through our walk with others
also broken,
we patch up our gaps
by knitting the scraggly fragments
of lives lived together.
We become the crucial glue
boiled from gifted Grace,
all our holes
somehow made holy.

A book of beauty in words and photography, available for order here:

Generous Indefatigable Love

And what if I never get it right,
this loving, this giving of the self
to the other? And what if I die


before learning how to offer
my everything? What if, though
I say I want this generous,


indefatigable love, what if
I forever find a way to hold
some corner back? I don’t want


to find out the answer
to that. I want to be the sun
that gives and gives until it burns out,


the sea that kisses the shore
and only moves away so that
it might rush up to kiss it again.
~ Rosemerry Wahtola Trommer, “And Again” from Hush

The beach at Tohoku, Japan where the tsunami hit in 2011

What is it about us
that always holds something back
when loving others,
keeping in reserve
some little piece of ourselves
that we can’t quite let go?

Even so, we ourselves want to be loved
wholly, fully, completely, unconditionally
yet something in us doesn’t trust
it could be true –
we know how undeserving we are.

When we are offered such
generous indefatigable love,
we hold back part of ourselves
because we are afraid
we’ll be left desolate, never to be filled again –
a sun burned out and darkened,
a shore left high and dry.

Once we experience our Creator’s love
as wholly generous,
completely tireless and persistent,
unconditionally grace-filled,
we can stop fearing our emptiness.

He pours more than enough love into us
without holding back,
filling us so full that we might spill over to others,
again and again and again,
with our light and heart and spirit unbound.

A new book from Barnstorming is available to order here:

Turning Darkness into Light: An Absence Compels Me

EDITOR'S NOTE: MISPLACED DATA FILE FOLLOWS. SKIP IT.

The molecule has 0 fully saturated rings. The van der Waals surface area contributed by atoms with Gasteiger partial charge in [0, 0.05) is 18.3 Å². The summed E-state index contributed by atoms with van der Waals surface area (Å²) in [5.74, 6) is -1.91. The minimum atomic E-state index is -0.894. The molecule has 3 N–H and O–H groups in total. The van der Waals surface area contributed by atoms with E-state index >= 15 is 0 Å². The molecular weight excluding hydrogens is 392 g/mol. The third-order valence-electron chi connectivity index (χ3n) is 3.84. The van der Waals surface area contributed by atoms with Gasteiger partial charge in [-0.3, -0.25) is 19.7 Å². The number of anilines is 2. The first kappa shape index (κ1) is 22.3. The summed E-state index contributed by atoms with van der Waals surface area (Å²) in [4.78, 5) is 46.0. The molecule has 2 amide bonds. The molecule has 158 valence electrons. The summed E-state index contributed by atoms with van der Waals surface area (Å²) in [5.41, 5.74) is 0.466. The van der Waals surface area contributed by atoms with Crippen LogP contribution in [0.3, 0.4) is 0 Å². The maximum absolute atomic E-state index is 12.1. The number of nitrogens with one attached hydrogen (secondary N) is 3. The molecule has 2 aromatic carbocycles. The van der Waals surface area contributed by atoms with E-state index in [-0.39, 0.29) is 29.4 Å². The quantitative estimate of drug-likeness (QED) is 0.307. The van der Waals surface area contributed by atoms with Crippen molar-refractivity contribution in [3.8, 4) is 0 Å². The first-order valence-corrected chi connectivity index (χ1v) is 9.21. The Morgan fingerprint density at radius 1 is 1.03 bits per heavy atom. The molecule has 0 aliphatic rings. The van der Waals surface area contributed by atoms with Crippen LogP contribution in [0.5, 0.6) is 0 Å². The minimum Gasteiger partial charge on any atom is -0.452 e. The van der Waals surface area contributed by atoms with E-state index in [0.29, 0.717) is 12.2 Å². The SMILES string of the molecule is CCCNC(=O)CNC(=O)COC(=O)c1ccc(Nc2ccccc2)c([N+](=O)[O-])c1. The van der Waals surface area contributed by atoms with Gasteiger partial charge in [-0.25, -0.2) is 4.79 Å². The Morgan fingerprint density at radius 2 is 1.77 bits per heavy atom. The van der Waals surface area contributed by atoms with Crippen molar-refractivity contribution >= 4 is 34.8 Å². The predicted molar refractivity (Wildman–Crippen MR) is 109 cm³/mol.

It is this great absence
that is like a presence, that compels
me to address it without hope
of a reply. It is a room I enter

from which someone has just
gone, the vestibule for the arrival
of one who has not yet come. 
I modernise the anachronism

of my language, but he is no more here
than before. Genes and molecules
have no more power to call
him up than the incense of the Hebrews

at their altars. My equations fail
as my words do. What resources have I
other than the emptiness without him of my whole
being, a vacuum he may not abhor?

~R.S. Thomas “The Absence”

Advent is designed to show that
the meaning of Christmas is diminished to the vanishing point
if we are not willing to take a fearless inventory of the darkness.
~Fleming Rutledge from Advent- The Once & Future Coming of Jesus Christ

There is no light in the incarnation
without witnessing the empty darkness
that precedes His arrival;
His reason for entering our world
is to fill our increasing spiritual void,
our hollow hearts,
our growing deficit of hope and faith.

God abhors a vacuum.

We find our God most when
we keenly feel His absence,
hearing no reply to our prayers,
our faith shaken, not knowing if such
unanswered prayers are heard.

In response, He has answered.
He comes to walk beside us.
He comes to be present among us,
to ransom us from our self-captivity
by offering up Himself instead.

He fills the vacuum completely and forever.

O come, all ye faithful, joyful and triumphant!
O come ye, O come ye, to Bethlehem
Come and behold Him
Born the King of Angels
O come, let us adore Him
O come, let us adore Him
O come, let us adore Him
Christ the Lord!

God of God, Light of Light
Lo, He abhors not the Virgin’s womb
Very God
Begotten, not created
O come, let us adore Him
O come, let us adore Him
O come, let us adore Him
Christ the Lord!